(Title: The Nordic and French Method – A Solution or A New Can of Worms?)
This article is not to defend MOS Josephine Teo’s arguments for the current HDB priority policies for families, which is distasteful, offensive and shows complete ignorance of the situations on the ground. If there is a population problem in Singapore to start with that justifies the current immigration policies by the PAP, why don’t it start with trying to start a family easier by revamping or doing away with the scheme to put newlywed couples without children on the back priority queue in getting a HDB flat?
Donald Low wrote a brilliant critique on MOS Josephine Teo’s comments to the Straits Times here
that Singapore cannot try to have it both ways regarding its approach to population issues.
However, there is a new potential debate that might arise out of this article – should Singapore adopt the methods of Nordic countries and the French to boost its population?
Whilst there should be policies in place to help to ease the course of living, such as tweaking of the policy on HDB pricing and lowering of the GST, ultimately, the we should be cautious and careful about tailoring social welfare policies directed specifically to boost its population, such as directed welfare spending. Should there be social safety nets such as social security and insurance? There should. However, I am concerned if policies such as the Nordic-style healthcare, paternity leaves or subsidised education or directed welfare spending to encourage reproduction and boost population are being proposed.
My concern is as such, while there should be a system of safety nets in place, Nordic style healthcare policies or targeted welfare spending might encourage or promote the proliferation of sexual promiscuity in our society. If the way healthcare is done Nordic style, would it encourage recklessness in sexual behavior, in the knowledge that abortions would be available, at low costs? Although at first glance, the issue might seem to be about one of abortion, the consequences of reckless sexuality extends beyond that of abortion. Sexual recklessness would also lead to the increase in the proliferation of sexually transmitted infections (STIs), broken marriages and lives. According to HealthResearchFunding.org, women who undergo abortion are 3x more likely to commit suicide and 10% for teenage girls. The research also indicates that there is an 81% increase in risk percentage of mental health issues for women who undergo abortion versus one that don’t
The issue of population is a complex one. But it is one that should not come with solutions that carry with it new set of social problems like the population policies of the 1970s. Also, the government and policy makers must be aware that the social dynamics and values that affect the population statistics in the 1960s and 1970s and today are different. In the 1960s and 1970s, children are viewed as assets to be utilised for industries localised to the family unit such as agriculture. Also, there was a deemed need at that time for a male heir to carry on the family line. But today, with the influx of globalisation and a society more connected to the Western world, the values and worldview concerning sexuality, children and family is different too.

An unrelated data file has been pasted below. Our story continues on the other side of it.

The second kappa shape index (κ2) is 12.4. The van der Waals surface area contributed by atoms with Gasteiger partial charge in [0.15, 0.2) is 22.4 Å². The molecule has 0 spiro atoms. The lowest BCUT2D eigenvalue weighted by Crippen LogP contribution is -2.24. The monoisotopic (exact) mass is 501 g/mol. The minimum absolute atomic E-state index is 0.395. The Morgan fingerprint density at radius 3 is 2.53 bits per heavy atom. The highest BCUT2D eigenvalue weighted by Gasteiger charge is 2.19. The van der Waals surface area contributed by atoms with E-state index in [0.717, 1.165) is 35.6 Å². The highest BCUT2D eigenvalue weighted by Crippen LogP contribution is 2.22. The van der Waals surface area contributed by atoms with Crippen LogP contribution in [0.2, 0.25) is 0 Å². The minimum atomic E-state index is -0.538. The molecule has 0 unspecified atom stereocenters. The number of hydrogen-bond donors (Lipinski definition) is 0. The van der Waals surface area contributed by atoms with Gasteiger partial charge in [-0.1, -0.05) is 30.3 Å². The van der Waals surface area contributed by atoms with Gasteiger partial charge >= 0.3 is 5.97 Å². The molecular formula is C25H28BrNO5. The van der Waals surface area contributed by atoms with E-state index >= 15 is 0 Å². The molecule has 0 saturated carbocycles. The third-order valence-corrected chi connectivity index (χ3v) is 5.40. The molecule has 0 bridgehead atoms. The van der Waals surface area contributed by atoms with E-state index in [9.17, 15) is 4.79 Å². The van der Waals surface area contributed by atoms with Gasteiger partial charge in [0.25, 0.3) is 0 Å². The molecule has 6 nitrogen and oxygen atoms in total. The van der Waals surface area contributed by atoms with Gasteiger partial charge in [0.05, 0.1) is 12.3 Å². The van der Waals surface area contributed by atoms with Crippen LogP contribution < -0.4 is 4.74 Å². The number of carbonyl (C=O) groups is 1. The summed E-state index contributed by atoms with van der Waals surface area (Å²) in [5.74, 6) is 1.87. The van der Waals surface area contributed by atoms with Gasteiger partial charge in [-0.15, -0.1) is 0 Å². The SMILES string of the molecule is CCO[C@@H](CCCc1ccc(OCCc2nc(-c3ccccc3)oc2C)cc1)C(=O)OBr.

So what is needed are not “scientific” policies to promote population growth but rather what can policy makers do to protect, uphold and support families and the current social fabric? Or perhaps the way of incentivising population growth should change from dangling mere material carrots to encourage population growth to instead the address the non-tangible aspects as well?
But certainly, whatever policies that come through, it should avoid the mistakes of the 1970s – tempering with and belittling the sanctity of life through the promotion and legalisation of abortion and physical penalties on families that birth life into the world, or the inadvertent promotion of reckless sexuality through oversized carrots through the blanket health coverage in Nordic and French welfare systems as suggested in Donald Low’s article (which to his credit, he admits that Singaporeans are not ready for and policy makers as such should work within these boundaries). This is not to say we should maintain the status quo of the current welfare system under the PAP, but rather policy makers on both sides of the aisle must be cautious about the inadvertent promotion of other values that tag along with a certain mode of welfare spending. So whilst there should be a system of social safety nets and insurance, it should not cover the costs of abortion without a valid and documented medical grounds (records should be audited regularly to ensure welfare money is not spent on abortions) and cover treatment for pregnancies unless proven through proper documentation that it occurred within the confines of a legal marriage.
This debate and discussion is certainly a complex one and this article certainly will not be able to provide all the answers. Nonetheless, I urge policy makers who have the urge to adopt the Nordic or French social welfare model to boost population growth to adopt it with caution, especially to potential social consequences due to the blanket coverage nature of these programs. Rather, population and social welfare policies should take care to ensure the preservation of the family unit to that of a marriage between one man and one woman and sexual relationships within such confines, the support of families and the preservation of the existing social fabric.